- But if you’re 30, graduated from university at 22, and have 8 years of full-time experience, along with a mid-level position at a large company, it will be more difficult. It’s still possible, but the success probability is much lower.
There are other confounders here, such as 5-year degrees in some parts of the world, possible volunteer or work experience before you start university, gap years, etc.
Also, these guidelines are less stringent in emerging markets and in cases where you’ve had highly relevant work experience – such as corporate law – or if you’ve already worked in banking, did something else, and now want to return.
If you have a complicated, confusing, or different situation, you should think about your years of full-time work experience after university to quickly assess your chances of getting into this industry.
And before someone leaves an angry comment describing their 45-year-old friend who won an IB job offer after spending 20 years in another career, yes, there are always exceptions and crazy stories.
But the basic point is that it’s fine to experiment and switch careers when you’re in university or just beyond it, and you should do this with your internships and first few jobs.
As you get older, switching becomes more and more difficult, especially if you want to move into an industry that heavily favors younger candidates.
Age and Investment Banking: What Do You Do If You’re Too Old?
If you still want to get into IB after reading the warnings and explanations above, you should start by asking, “Why?”
I’m not talking about the BS that you use to answer the “Why investment banking?” question in interviews – I’m referring to your real reasons for wanting to make the change:
- You Want to Earn More Money: Fair point, but there are more realistic ways to achieve this, such as starting a side business, becoming a coach/consultant, negotiating a higher salary, or trading/investing in your free time.
- You Want More Excitement: You should probably seek out non-work solutions for this one, such as bungee jumping or skydiving, because I would not call most banking roles “exciting” in a positive way.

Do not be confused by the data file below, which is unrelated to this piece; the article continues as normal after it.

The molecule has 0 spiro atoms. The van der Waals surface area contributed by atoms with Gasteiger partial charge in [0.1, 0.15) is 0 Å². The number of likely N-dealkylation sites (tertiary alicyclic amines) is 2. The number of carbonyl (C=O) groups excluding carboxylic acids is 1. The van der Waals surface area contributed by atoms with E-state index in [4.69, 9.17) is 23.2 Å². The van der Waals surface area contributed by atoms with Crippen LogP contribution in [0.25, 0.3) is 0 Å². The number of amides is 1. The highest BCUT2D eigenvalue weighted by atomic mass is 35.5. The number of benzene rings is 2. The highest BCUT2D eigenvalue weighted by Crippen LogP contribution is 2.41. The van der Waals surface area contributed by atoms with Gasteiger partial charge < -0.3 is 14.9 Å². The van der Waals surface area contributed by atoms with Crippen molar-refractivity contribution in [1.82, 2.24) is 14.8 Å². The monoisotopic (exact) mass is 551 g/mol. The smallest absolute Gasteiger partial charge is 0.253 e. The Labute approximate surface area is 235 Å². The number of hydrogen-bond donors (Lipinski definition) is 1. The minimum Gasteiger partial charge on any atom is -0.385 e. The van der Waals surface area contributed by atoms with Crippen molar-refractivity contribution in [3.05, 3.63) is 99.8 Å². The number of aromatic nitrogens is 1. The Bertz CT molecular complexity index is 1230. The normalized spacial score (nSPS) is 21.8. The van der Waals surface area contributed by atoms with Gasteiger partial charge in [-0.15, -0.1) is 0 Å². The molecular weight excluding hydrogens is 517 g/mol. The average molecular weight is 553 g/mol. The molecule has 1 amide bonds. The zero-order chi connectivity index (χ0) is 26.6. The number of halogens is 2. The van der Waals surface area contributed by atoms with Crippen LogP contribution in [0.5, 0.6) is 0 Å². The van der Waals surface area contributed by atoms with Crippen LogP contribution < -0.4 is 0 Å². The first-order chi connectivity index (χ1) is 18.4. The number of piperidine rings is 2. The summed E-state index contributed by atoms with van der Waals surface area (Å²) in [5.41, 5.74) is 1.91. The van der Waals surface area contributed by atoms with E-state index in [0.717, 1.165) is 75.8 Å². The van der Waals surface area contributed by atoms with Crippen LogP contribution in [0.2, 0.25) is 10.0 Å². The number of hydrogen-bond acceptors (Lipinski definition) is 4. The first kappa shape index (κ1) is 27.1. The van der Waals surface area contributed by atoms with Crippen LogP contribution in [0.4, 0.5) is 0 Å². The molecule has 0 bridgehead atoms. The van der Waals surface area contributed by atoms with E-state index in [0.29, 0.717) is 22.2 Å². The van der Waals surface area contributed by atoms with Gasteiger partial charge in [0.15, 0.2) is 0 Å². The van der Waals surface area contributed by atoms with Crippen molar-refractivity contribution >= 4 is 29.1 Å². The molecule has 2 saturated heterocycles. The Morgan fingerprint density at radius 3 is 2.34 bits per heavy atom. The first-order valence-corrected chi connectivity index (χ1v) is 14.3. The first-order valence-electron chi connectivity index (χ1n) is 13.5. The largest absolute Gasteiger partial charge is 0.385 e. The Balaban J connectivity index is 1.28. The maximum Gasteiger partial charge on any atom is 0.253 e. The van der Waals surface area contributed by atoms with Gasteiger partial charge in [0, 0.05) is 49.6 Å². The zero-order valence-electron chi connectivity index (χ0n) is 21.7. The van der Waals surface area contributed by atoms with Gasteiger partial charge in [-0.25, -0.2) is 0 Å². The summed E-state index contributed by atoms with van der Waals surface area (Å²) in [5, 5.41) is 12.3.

- You Want to Be Around Wealthy/Powerful People: There are many other ways to “network” with rich and powerful people (conferences/events, non-profit boards, golf, expensive gyms, exotic sports, etc.).
- You Really Want to Work on Deals, and You Have Relevant Industry Experience: OK, now you have a good reason to make this transition.
“You really want to work on deals” means that you treat deals like football fans treat football: you read about them constantly, examine the legal documents for fun, and form strong views about M&A deals, IPOs, and more.
For example, think about all the drama surrounding Elon Musk’s deal to acquire Twitter and look at all the documents I highlighted in my analysis of it.
Would you do something like this for fun?
Do you find it interesting to look at presentations, articles, and documents about this type of deal and then form your own views about it, backed up by numbers and analysis?
If that is you, you should skip past the next section and go to the bottom part of this article.
If that’s not you, but you still want to do something finance-related for higher pay, you should think about alternate pathways that let you achieve some of the same goals:
Alternate Pathways into Finance or “Deal” Roles
Your best options in this scenario are:
- Apply for Operational Roles at Private Equity Firms or Their Portfolio Companies – These firms are not going to hire you as an Analyst or Associate working on deals, but they will hire you if you have a strong network in a certain industry and a lot of experience with operational turnarounds or new product/business launches.